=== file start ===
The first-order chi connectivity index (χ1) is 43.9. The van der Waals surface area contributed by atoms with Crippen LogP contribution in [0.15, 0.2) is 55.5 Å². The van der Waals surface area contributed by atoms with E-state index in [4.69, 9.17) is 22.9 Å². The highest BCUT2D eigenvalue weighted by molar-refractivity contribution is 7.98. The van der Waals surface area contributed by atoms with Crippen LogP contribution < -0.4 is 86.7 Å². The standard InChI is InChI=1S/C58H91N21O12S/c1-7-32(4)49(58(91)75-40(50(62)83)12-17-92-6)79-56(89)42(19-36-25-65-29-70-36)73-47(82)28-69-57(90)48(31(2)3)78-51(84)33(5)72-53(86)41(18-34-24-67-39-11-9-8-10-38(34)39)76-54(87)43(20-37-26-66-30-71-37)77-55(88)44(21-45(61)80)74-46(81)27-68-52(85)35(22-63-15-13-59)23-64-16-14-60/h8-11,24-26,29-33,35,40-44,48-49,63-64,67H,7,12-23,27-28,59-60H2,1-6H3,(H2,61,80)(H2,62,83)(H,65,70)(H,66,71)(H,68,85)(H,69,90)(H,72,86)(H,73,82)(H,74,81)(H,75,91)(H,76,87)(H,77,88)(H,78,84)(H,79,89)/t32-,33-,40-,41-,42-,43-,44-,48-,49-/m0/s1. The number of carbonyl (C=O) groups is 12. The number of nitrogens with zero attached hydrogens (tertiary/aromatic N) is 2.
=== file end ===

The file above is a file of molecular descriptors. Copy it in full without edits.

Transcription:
The first-order chi connectivity index (χ1) is 43.9. The van der Waals surface area contributed by atoms with Crippen LogP contribution in [0.15, 0.2) is 55.5 Å². The van der Waals surface area contributed by atoms with E-state index in [4.69, 9.17) is 22.9 Å². The highest BCUT2D eigenvalue weighted by molar-refractivity contribution is 7.98. The van der Waals surface area contributed by atoms with Crippen LogP contribution < -0.4 is 86.7 Å². The standard InChI is InChI=1S/C58H91N21O12S/c1-7-32(4)49(58(91)75-40(50(62)83)12-17-92-6)79-56(89)42(19-36-25-65-29-70-36)73-47(82)28-69-57(90)48(31(2)3)78-51(84)33(5)72-53(86)41(18-34-24-67-39-11-9-8-10-38(34)39)76-54(87)43(20-37-26-66-30-71-37)77-55(88)44(21-45(61)80)74-46(81)27-68-52(85)35(22-63-15-13-59)23-64-16-14-60/h8-11,24-26,29-33,35,40-44,48-49,63-64,67H,7,12-23,27-28,59-60H2,1-6H3,(H2,61,80)(H2,62,83)(H,65,70)(H,66,71)(H,68,85)(H,69,90)(H,72,86)(H,73,82)(H,74,81)(H,75,91)(H,76,87)(H,77,88)(H,78,84)(H,79,89)/t32-,33-,40-,41-,42-,43-,44-,48-,49-/m0/s1. The number of carbonyl (C=O) groups is 12. The number of nitrogens with zero attached hydrogens (tertiary/aromatic N) is 2.